If you’re a prospective adoptive parent, how long your adoption process will take will depend on which adoption process you choose. Typically, if you adopt through foster care or a private domestic infant adoption, you will receive a placement within an average of 12 months. If you adopt internationally, your process may take longer based on the other country’s requirements for adoption. Your adoption professional will help you understand how to reduce your wait time.
- What are the requirements for adoption?
When you’re a prospective birth mother, the only requirement for choosing adoption is that you’re sure it’s the right choice for you. Adoption is a permanent decision, and while you can change your mind at any point during the process, once you sign your consent to adoption, you cannot get your child back.
Prospective adoptive parents have a few more requirements to start the adoption process. These requirements are all used to determine that a prospective family can provide a safe and stable home for an adoptive child. You should be prepared to complete an adoption home study, to afford the expenses of adoption, to undergo criminal and background screening and more. Your adoption professional will walk you through all of these requirements to make sure that you’re cleared to adopt.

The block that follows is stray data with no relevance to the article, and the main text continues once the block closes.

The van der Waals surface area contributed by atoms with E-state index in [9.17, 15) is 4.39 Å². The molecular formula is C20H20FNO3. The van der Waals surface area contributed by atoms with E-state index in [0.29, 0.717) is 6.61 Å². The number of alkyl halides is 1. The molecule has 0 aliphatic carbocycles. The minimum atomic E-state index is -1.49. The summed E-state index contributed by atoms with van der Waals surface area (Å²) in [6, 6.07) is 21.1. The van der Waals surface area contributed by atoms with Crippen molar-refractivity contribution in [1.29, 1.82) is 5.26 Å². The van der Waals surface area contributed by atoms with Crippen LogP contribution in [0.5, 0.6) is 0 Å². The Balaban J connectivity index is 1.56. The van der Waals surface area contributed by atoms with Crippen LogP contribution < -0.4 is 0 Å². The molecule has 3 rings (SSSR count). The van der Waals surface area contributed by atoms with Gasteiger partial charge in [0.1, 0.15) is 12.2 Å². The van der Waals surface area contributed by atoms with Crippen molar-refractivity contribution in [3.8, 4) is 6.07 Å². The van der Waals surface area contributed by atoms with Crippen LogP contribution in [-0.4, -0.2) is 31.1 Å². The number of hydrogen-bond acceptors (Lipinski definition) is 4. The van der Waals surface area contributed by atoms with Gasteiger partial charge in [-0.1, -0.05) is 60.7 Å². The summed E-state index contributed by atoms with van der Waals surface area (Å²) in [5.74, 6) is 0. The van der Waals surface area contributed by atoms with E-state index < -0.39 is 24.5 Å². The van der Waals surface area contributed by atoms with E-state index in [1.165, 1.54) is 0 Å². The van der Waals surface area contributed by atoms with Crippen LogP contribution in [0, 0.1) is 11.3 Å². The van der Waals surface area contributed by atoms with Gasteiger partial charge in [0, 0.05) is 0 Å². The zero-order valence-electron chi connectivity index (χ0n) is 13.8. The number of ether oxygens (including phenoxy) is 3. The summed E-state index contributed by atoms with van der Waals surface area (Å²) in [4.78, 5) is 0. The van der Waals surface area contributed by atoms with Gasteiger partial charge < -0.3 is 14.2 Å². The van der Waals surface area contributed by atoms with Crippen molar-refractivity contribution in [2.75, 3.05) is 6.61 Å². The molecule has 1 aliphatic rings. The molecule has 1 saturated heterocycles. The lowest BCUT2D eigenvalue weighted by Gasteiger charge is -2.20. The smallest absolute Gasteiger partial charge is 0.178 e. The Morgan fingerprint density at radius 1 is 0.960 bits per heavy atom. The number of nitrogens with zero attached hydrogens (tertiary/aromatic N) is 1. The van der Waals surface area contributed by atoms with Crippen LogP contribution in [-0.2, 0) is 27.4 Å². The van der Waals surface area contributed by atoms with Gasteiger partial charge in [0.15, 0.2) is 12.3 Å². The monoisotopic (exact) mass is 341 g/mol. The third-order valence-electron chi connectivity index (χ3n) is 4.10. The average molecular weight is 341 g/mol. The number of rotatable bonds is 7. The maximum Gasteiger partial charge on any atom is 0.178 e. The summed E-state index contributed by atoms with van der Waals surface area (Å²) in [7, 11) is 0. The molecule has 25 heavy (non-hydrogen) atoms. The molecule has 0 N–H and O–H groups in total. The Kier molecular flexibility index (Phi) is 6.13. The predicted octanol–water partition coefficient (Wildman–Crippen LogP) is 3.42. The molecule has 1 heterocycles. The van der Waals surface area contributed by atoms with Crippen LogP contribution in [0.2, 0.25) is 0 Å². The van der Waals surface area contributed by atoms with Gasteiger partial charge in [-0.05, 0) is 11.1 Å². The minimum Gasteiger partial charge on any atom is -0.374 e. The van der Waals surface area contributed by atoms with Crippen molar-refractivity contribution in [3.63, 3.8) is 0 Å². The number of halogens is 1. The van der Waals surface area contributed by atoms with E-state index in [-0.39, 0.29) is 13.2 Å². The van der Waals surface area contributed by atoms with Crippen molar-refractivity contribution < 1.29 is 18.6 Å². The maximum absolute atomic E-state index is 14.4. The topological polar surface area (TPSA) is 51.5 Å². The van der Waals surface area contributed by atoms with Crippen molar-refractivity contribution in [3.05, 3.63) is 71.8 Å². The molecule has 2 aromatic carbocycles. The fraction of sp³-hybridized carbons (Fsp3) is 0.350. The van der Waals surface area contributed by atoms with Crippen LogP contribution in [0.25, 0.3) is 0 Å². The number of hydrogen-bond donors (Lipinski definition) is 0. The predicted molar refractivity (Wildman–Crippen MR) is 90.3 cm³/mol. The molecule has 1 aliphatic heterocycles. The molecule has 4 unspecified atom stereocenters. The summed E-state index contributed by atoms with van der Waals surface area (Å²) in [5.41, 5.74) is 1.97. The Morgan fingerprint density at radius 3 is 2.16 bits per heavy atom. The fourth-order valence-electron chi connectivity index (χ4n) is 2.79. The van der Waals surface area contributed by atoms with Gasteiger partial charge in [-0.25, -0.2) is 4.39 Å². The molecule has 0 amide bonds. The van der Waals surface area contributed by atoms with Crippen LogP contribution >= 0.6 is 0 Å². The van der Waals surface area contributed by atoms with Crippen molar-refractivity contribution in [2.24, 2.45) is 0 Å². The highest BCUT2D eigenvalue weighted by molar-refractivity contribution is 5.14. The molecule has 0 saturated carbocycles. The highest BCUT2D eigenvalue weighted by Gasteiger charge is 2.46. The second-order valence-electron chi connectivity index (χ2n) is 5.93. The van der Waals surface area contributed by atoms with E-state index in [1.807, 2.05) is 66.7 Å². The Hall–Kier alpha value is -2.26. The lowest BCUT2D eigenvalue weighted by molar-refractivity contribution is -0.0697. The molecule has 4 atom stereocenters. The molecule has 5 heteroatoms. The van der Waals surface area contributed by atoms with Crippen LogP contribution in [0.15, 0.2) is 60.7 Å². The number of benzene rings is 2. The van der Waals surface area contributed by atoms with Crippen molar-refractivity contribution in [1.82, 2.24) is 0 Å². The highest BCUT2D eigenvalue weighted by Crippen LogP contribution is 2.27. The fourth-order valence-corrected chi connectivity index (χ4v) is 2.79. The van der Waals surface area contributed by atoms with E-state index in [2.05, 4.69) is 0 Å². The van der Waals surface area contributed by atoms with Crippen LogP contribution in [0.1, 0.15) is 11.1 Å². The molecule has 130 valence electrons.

- How much does adoption cost?
One of the biggest questions people have about adoption is how expensive it is. Fortunately, if you’re a prospective birth mother, adoption will always be completely free to you — and you may even receive financial assistance for your living and pregnancy-related expenses.
If you’re a prospective adoptive parent, the expense of your adoption will vary based on the adoption process that you choose. For example, if you choose foster care adoption, your expenses will be few or even nothing at all, while private domestic and international adoptions can cost as much as $50,000 or more. Before deciding on a particular adoption process, it’s important to understand the pertinent financial adoption information for you and how you can prepare to afford this expense.
Where You Can Learn More About Adoption Information
Adoption can seem like a complicated process at the beginning but, as you take the time to learn more about adoption, you’ll better understand whether adoption is right for you — and, if so, which process is best for you and your family.
One great resource for information on adoption is an adoption professional, whether that be an agency, an adoption lawyer or a similar organization. In addition, you may wish to research more about adoption with these websites:
- Considering Adoption
- The Child Welfare Information Gateway of the U.S. Children’s Bureau
- Adoptive Families
Adoption is truly a life-changing decision, so whether you’re a pregnant woman considering adoption or a hopeful parent, it’s important to know as much as you can about adoption. By being fully prepared, you can help ensure that your adoption process goes as smoothly as possible — and is a success in the end.